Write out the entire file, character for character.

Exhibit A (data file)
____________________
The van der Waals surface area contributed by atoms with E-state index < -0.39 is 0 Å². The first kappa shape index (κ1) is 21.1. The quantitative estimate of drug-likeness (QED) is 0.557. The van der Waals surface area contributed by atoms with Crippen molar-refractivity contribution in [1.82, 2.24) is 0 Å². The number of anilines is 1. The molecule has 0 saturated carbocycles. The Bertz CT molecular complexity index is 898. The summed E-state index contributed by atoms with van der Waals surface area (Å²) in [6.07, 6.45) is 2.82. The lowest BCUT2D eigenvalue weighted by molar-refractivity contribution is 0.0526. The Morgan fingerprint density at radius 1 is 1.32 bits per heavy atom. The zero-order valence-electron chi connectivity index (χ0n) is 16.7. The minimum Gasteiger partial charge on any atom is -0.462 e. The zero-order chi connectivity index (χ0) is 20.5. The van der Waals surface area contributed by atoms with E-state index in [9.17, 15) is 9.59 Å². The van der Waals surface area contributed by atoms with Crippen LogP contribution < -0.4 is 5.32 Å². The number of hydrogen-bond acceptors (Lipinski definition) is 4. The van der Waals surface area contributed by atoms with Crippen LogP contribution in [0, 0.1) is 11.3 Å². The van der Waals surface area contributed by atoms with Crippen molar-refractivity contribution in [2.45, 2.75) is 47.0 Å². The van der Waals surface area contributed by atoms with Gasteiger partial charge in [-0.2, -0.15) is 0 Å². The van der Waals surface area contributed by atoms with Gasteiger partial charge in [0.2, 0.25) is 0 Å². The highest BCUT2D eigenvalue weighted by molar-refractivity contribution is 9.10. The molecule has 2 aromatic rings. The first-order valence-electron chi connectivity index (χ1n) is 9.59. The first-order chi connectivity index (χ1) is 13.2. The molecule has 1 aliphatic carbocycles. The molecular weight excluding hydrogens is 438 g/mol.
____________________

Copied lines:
The van der Waals surface area contributed by atoms with E-state index < -0.39 is 0 Å². The first kappa shape index (κ1) is 21.1. The quantitative estimate of drug-likeness (QED) is 0.557. The van der Waals surface area contributed by atoms with Crippen molar-refractivity contribution in [1.82, 2.24) is 0 Å². The number of anilines is 1. The molecule has 0 saturated carbocycles. The Bertz CT molecular complexity index is 898. The summed E-state index contributed by atoms with van der Waals surface area (Å²) in [6.07, 6.45) is 2.82. The lowest BCUT2D eigenvalue weighted by molar-refractivity contribution is 0.0526. The Morgan fingerprint density at radius 1 is 1.32 bits per heavy atom. The zero-order valence-electron chi connectivity index (χ0n) is 16.7. The minimum Gasteiger partial charge on any atom is -0.462 e. The zero-order chi connectivity index (χ0) is 20.5. The van der Waals surface area contributed by atoms with E-state index in [9.17, 15) is 9.59 Å². The van der Waals surface area contributed by atoms with Crippen LogP contribution < -0.4 is 5.32 Å². The number of hydrogen-bond acceptors (Lipinski definition) is 4. The van der Waals surface area contributed by atoms with Crippen LogP contribution in [0, 0.1) is 11.3 Å². The van der Waals surface area contributed by atoms with Crippen molar-refractivity contribution in [2.45, 2.75) is 47.0 Å². The van der Waals surface area contributed by atoms with Gasteiger partial charge in [-0.2, -0.15) is 0 Å². The van der Waals surface area contributed by atoms with Gasteiger partial charge in [0.2, 0.25) is 0 Å². The highest BCUT2D eigenvalue weighted by molar-refractivity contribution is 9.10. The molecule has 2 aromatic rings. The first-order valence-electron chi connectivity index (χ1n) is 9.59. The first-order chi connectivity index (χ1) is 13.2. The molecule has 1 aliphatic carbocycles. The molecular weight excluding hydrogens is 438 g/mol.